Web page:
UF physics professors break energy record
The Compact Muon Solenoid detector collects data about collisions in the Large Hadron Collider, which collides particles at high speeds. About 40 UF professors and students worked on the project.

A new, unexplored area of science just opened up, and UF plans to reap the benefits.

About 40 UF professors and students worked in Switzerland on the Large Hadron Collider, the world’s largest particle accelerator, as part of an international collaboration, said Guenakh Mitselmakher, leader of the UF research team and a UF physics professor.

On Tuesday morning, the collider broke a small-scale energy record and finally collided particles.

The particles collide in a detector that collects data about the collision and sends it to the researchers involved.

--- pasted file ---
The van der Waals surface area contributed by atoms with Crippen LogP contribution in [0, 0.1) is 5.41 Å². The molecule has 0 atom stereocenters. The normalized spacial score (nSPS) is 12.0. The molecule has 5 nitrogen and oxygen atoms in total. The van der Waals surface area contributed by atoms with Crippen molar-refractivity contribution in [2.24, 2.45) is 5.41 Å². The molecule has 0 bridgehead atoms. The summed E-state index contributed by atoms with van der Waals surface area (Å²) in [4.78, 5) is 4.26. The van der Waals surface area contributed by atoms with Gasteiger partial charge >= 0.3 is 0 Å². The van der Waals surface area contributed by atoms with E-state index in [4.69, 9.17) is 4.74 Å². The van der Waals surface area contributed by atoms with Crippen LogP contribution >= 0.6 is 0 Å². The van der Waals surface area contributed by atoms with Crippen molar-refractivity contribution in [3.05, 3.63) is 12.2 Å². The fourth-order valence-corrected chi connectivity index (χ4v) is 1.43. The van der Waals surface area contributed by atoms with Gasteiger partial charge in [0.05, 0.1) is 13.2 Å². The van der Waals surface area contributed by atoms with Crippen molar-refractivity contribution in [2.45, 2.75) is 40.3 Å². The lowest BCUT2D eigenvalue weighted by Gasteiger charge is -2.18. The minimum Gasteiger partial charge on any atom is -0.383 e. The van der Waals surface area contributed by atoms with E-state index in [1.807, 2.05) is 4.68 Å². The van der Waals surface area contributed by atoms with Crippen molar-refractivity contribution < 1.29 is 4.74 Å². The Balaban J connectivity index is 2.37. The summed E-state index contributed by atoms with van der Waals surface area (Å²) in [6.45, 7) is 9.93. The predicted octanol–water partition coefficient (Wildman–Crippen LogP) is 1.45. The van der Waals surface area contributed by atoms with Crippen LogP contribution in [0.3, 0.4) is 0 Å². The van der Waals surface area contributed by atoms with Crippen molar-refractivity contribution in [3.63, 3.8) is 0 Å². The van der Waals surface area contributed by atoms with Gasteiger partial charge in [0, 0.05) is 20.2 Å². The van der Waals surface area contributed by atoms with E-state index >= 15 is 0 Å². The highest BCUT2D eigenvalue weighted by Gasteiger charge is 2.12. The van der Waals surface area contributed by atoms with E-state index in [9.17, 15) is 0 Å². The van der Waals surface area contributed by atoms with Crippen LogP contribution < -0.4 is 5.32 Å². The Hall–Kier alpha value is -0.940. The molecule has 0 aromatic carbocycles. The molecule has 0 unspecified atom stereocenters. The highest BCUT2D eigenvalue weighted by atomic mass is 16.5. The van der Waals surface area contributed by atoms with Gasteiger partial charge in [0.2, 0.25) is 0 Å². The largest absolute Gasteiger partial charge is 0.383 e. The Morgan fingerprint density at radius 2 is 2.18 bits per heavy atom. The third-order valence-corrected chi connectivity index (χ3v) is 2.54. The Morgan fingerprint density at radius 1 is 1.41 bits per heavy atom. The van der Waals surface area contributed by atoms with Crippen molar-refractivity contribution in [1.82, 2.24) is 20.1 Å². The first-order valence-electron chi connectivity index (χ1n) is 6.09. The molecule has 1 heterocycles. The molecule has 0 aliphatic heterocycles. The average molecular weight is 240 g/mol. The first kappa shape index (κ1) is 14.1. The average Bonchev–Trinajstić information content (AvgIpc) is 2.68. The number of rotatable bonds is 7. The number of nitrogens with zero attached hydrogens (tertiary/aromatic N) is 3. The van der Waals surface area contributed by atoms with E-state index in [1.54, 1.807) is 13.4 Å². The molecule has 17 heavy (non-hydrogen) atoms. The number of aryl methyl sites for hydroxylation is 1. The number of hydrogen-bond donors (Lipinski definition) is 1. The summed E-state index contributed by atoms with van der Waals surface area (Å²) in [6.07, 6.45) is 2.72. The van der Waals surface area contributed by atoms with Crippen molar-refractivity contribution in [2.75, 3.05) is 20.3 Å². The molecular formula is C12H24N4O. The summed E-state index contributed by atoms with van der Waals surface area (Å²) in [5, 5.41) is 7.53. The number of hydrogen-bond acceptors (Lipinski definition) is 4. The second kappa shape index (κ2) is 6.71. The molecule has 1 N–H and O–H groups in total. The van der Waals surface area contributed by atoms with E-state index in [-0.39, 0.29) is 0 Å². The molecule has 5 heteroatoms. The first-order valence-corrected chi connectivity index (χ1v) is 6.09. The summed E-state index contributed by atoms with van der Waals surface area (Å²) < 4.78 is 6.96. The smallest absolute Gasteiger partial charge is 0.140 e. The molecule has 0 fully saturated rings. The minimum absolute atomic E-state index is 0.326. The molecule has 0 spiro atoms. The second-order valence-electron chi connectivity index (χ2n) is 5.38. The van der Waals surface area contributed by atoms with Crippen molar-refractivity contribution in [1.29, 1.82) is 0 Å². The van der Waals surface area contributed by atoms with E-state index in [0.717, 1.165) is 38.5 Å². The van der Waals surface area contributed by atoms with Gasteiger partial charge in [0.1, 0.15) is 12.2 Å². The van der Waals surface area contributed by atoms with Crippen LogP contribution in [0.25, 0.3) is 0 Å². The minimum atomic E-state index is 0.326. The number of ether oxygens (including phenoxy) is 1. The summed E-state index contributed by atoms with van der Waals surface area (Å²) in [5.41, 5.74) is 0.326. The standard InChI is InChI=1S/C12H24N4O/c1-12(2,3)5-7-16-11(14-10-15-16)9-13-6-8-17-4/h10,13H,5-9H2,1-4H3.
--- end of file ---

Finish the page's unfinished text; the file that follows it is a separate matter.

The collider works by taking particles, the building blocks of atoms, and smashing them together inside a vacuum at enormously fast speeds.

Future experiments with the collider will recreate the phenomenon of the Big Bang on a miniature scale, Mitselmakher said.

Mitselmakher and Darin Acosta, deputy physics coordinator for the Compact Muon Solenoid team and a UF physics professor, said it took 17 years to build the detector and $10 billion to build the collider.

UF will use the collider to find answers to problems that have challenged scientists for decades, such as an explanation for dark, or invisible, matter that makes up about 20 percent of the universe, Mitselmakher said.

“Now we have confidence that the experiments will actually produce results,” he said. “What results, we don’t know yet.”